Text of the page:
FORT RUCKER, Ala. (May 14, 2018) - The cardinal rule of explosive safety is to expose the minimum amount of personnel to the minimum amount of ammunition for the minimum amount of time required for mission accomplishment. To ensure this rule is followed, the Army trains the ammunition warrant officer, MOS 890A, to mitigate hazards and ensure the safety of the users, handlers, garrison and public.

The Army ammunition warrant officer assists the commander and the brigade safety officer with explosive safety with three primary skill sets. The first is ammunition accountability. All ammunition and explosives must be properly accounted for at all times. Think of the local ammunition supply point like your local bank. When a unit requests and receives AE for training, it is deducted from the ASP account and annotated on record documents. At the completion of the training, all unused AE must be returned to the ASP and deposited back on the ASP account. Ammunition residue -- left over items such as brass cartridges, ammunition containers, etc. -- also has to be turned in. Added together, the expended residue and unexpended live ammunition must reconcile to the amount withdrawn from the ASP.

The ammunition warrant officer ensures units conduct this process in accordance with Army supply regulations. Any discrepancies result in freezing the unit's account from further activity and the ammunition warrant officer contacting leadership for resolution. This process ensures ammunition is not left on the range, accidently dropped from a vehicle during transportation or left in the hands of troops. There are plenty of news reports of Soldiers caught with AE in their possession illegally. While no process is foolproof, the accountability procedure helps ensure AE is not left unsecured and presenting a hazard to the Soldiers, command and the public.

Second, the ammunition warrant officer at the ASP and field training exercises helps quality assurance specialists ensure all AE is properly transported over the installation and public highways and stored properly in accordance with range control regulations. Units transporting AE must have fully mission capable vehicles that pass a rigorous inspection using DD Form 626 (Motor Vehicle Inspection-Transportation Hazardous Materials). Vehicles found to have faults must be repaired or replaced prior to transport.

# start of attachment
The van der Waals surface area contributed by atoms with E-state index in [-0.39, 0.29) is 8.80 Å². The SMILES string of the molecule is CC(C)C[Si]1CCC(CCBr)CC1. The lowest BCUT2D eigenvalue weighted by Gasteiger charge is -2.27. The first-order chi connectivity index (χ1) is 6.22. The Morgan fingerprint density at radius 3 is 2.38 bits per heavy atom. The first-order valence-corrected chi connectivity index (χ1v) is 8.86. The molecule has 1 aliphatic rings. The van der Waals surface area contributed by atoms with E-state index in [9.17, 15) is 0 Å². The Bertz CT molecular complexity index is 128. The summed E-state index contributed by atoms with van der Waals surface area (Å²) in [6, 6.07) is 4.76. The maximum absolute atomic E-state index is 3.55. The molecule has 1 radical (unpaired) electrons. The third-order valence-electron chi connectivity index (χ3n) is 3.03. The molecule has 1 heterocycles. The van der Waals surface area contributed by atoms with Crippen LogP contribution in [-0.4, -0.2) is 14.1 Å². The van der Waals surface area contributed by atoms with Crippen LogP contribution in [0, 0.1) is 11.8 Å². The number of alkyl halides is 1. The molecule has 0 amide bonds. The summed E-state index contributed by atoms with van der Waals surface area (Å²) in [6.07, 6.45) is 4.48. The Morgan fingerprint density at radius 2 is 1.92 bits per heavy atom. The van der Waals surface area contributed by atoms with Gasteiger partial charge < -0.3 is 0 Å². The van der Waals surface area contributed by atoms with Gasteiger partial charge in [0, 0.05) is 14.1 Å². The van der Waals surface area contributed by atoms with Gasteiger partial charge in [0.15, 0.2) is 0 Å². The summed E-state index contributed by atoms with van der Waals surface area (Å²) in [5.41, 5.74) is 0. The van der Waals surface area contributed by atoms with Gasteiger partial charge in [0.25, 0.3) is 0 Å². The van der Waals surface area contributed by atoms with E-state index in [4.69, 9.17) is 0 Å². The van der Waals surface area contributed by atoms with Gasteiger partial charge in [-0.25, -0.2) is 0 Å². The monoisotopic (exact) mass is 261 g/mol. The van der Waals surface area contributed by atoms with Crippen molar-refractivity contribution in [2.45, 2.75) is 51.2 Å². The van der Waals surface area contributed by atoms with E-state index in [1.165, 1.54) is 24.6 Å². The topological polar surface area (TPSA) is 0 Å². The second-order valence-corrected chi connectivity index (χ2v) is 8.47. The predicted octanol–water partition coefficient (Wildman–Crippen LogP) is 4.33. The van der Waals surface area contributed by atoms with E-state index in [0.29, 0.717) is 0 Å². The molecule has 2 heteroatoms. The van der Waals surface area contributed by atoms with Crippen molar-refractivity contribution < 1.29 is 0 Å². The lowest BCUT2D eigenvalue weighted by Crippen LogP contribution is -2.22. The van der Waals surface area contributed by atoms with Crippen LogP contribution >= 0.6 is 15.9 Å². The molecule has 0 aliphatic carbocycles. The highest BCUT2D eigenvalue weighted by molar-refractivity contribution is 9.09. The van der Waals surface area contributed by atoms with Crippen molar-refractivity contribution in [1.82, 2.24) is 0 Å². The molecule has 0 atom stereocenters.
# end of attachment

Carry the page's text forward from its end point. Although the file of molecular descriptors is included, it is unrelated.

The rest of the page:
Equally important is properly securing the AE on the vehicles. This control measure helps reduce the severity of effects if there is a vehicle mishap or accident. The Army ammunition warrant officer and quality assurance specialist are both vital to reducing risks during AE transportation.

Finally, the ammunition warrant officer provides subject matter expertise to commanders at all levels. They offer guidance on safe and regulatory AE storage procedures, deviation procedures, physical security, transportation, issue and receipt procedures, and overall explosive safety. The ammunition warrant officer acts as a staff officer to the local commanders when needed and is an active participant in the senior commander's explosive safety management planning, boards and councils.

Safety is an inherent responsibility of commanders at all levels. Army ammunition warrant officers play a key role in the command's explosive safety success.

Chief Warrant Officer 5 Haynes is a senior ammunition logistician at the U.S. Army Combat Readiness Center at Fort Rucker, Alabama. Chief Warrant Officer 2 Yoon is the brigade ammunition technician for the 1st Armored Brigade, 1st Cavalry Division, Fort Hood, Texas.

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